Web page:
Reviews: Week of 24 February 2010

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Batman and Robin #9 – Why did Batman kill Batwoman? Why is Batman (but not the same Batman) trying to kill Robin? Who or what came out of the Lazarus Pit?

Blackest Night #7 (of 8 ) – In this issue the Deputy Lanterns and the New Guardians square off against the legions of Black Lanterns, led by Nekron and Black Hand. Lex Luthor has a tantrum… well, not really… it’s more like he finally succumbed to the power of the Orange Ring. Wonder Woman, in trying to rein him in (literally!), get’s Lex to spill a secret. We also see John Stewart and a slew of Lanterns facing a horde of Black Lanterns in near-Earth space. And, we see that Sinestro still needs to prove that he is – or at least can be – the Big Man on Campus.

Given all of the build-up over the past seven issues, I’m curious to see how Geoff Johns wraps this event up.

Buck Rogers #9 – This book is still just good, old-fashioned sci-fi. I really love the way that it is set in the 25th Century, but the stylization of some of the buildings and spacecraft have “retro-futuristic” design elements that look straight out of someone’s early-20th Century imagination.

Readers are also treated to a look at just how feisty (although some would say “headstrong”) the Deering clan can be. And, Buck goes for a joyride… with explosive results.

Fantastic Four #576 – When a mysterious body of water is discovered under the ice in Antarctica, the call goes out to the FF. When Johnny and Ben ask why they’ve been asked to investigate, Reed comes up with a simple, yet adroit, answer:

“Because, is there anything we do better than exploration?”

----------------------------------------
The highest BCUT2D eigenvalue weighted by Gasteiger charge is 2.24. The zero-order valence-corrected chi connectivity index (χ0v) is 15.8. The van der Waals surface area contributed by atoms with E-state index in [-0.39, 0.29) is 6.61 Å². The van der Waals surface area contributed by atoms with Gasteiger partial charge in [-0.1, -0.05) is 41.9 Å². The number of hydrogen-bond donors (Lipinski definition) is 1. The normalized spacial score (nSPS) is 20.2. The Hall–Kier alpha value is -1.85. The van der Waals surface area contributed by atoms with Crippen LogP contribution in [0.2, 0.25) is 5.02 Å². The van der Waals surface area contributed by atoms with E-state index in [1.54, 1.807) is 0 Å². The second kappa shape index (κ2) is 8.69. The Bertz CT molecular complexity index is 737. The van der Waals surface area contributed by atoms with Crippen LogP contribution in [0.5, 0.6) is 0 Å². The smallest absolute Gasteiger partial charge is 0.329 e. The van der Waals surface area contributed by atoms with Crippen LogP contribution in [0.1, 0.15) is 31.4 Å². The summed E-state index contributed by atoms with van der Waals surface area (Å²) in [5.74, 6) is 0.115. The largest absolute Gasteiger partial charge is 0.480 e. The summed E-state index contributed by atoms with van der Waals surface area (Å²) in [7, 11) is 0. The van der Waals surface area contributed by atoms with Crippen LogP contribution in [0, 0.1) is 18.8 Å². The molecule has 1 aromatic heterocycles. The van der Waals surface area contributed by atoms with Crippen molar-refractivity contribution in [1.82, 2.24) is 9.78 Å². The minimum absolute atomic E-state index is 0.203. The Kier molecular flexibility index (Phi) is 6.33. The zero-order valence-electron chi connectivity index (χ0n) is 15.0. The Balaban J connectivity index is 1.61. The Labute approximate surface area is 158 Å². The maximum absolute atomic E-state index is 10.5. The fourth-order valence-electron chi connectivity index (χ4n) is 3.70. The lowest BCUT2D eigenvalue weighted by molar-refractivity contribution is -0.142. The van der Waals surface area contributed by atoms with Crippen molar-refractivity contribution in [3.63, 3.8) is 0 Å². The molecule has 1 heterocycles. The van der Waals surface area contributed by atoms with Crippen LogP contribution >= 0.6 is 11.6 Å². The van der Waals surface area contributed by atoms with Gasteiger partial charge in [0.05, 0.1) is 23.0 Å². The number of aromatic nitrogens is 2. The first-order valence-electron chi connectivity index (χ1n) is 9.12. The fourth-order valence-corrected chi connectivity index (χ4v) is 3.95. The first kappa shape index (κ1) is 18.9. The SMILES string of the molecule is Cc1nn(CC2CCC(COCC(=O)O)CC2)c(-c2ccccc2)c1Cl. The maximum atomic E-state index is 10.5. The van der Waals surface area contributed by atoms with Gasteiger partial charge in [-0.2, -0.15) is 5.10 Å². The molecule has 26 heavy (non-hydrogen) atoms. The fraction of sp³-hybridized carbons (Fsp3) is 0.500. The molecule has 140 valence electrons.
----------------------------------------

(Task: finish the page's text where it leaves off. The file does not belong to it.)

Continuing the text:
And with that, the FF are off to the southern polar region.  When they land, the first frames of their disembarking show only boots: Three pair of winter boots…. one pair of red cowboy boots with yellow flames. Johnny’s.  As to the rest of his travel-wear: Swim trunks. (Well-played, Misters Hickman and Eaglesham!)

A couple of years ago, I picked up a phrase from my friend, Dave: “Float rocks,” which is usually used in the context of:

“Hey, did you hear that [SOMEONE] wants [SOME RIDICULOUS REQUEST]?”
“Really? Well, they can go float rocks for all I care.”

After the FF dive into the water, readers are shown a literal version of “…float rocks,” as The Thing – being made of rocks – well… um… sinks. Duh. It made me chuckle to see the way that it was portrayed. This was followed by 11 pages of dialogue-less underwater fighting. At the fight’s end, the FF are brought before the ruling council of Atlantis.  What?  Wait. But… I thought Namor was from Atlantis…

Reed: This isn’t Atlantis.  It’s destroyed… ruins at the bottom of the world.
Councillor #1: Atlantis is the sea, boy.
Councillor #2: Where there is water and life lived in it, there are giants.
Councillor #3: This is simply the way things are.

Huh. Who knew?!  I’ve been enjoying the Hickman/Eaglesham run on Fantastic Four; this issue contines the fun ride.

Flash Rebirth #6 (of 6) – By the end of this issue, readers learn:

  • …learn Iris West’s fate at the hands of Zoom;
  • …learn about lightning rods (with respect to speedsters); and
  • … are treated to one of the best closing lines of any story I’ve read in the past year.

I still have some trepidations about Barry’s return to the DCU. I thought that his death in Crisis on Infinite Earths #7 was one of the best-written deaths in comics. I also appreciated the fact that Barry (more or less) managed to “stay dead” for 25 years. In his appearances since COIE, it’s been maintained that he would/could reappear three (3) times before he passed on to the afterlife. It looks as though he’s been given a reprieve from that fate and given a new lease on life. Hopefully, it will be worth reading about.

G-Man: Cape Crisis #5 of 5 – This issue is the culmination of the quest to get Great Man and G-Man’s powers back. It was still a decent (and fun) read, but it seemed to wrap up a little too quickly.

Superman #697 – Three words: “Legion Espionage Squad.” So, you know that this one had my attention. Mon-El is visited by a few familar faces. Well, they aren’t so familiar to him, but they are to Superboy. The pieces are starting to fall into place as to “why” members of the LSH are in the 21st Century. It looks as though some answers may be forthcoming in Adventure Comics #8.